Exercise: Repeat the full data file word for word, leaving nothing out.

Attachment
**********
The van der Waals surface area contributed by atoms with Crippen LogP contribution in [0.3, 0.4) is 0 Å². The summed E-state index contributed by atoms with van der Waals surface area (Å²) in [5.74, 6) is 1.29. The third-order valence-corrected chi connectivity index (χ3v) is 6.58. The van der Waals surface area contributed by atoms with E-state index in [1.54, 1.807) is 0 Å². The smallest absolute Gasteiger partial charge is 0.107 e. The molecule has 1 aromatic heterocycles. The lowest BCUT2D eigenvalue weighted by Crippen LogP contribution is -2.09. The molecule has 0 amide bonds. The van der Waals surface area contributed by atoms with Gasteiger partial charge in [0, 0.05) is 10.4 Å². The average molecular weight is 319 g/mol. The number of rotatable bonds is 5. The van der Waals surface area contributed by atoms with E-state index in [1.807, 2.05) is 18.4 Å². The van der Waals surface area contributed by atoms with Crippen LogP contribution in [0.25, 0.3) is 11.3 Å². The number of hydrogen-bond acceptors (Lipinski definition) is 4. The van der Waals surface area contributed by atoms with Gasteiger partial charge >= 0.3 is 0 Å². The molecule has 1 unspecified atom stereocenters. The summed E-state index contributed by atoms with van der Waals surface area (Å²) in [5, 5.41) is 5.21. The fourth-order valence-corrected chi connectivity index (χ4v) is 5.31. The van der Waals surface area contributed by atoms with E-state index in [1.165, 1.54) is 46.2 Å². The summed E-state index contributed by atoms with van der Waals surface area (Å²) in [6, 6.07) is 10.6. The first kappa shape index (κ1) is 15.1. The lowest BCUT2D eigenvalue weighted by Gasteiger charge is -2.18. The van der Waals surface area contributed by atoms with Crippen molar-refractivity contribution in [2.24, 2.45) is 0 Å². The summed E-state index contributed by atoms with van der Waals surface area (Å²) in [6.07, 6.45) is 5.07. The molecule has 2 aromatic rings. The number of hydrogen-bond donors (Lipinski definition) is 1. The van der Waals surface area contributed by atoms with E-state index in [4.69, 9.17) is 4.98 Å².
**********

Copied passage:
The van der Waals surface area contributed by atoms with Crippen LogP contribution in [0.3, 0.4) is 0 Å². The summed E-state index contributed by atoms with van der Waals surface area (Å²) in [5.74, 6) is 1.29. The third-order valence-corrected chi connectivity index (χ3v) is 6.58. The van der Waals surface area contributed by atoms with E-state index in [1.54, 1.807) is 0 Å². The smallest absolute Gasteiger partial charge is 0.107 e. The molecule has 1 aromatic heterocycles. The lowest BCUT2D eigenvalue weighted by Crippen LogP contribution is -2.09. The molecule has 0 amide bonds. The van der Waals surface area contributed by atoms with Gasteiger partial charge in [0, 0.05) is 10.4 Å². The average molecular weight is 319 g/mol. The number of rotatable bonds is 5. The van der Waals surface area contributed by atoms with E-state index in [1.807, 2.05) is 18.4 Å². The van der Waals surface area contributed by atoms with Crippen LogP contribution in [0.25, 0.3) is 11.3 Å². The number of hydrogen-bond acceptors (Lipinski definition) is 4. The van der Waals surface area contributed by atoms with Gasteiger partial charge >= 0.3 is 0 Å². The molecule has 1 unspecified atom stereocenters. The summed E-state index contributed by atoms with van der Waals surface area (Å²) in [5, 5.41) is 5.21. The fourth-order valence-corrected chi connectivity index (χ4v) is 5.31. The van der Waals surface area contributed by atoms with E-state index in [1.165, 1.54) is 46.2 Å². The summed E-state index contributed by atoms with van der Waals surface area (Å²) in [6, 6.07) is 10.6. The first kappa shape index (κ1) is 15.1. The lowest BCUT2D eigenvalue weighted by Gasteiger charge is -2.18. The van der Waals surface area contributed by atoms with Crippen molar-refractivity contribution in [2.24, 2.45) is 0 Å². The summed E-state index contributed by atoms with van der Waals surface area (Å²) in [6.07, 6.45) is 5.07. The molecule has 2 aromatic rings. The number of hydrogen-bond donors (Lipinski definition) is 1. The van der Waals surface area contributed by atoms with E-state index in [4.69, 9.17) is 4.98 Å².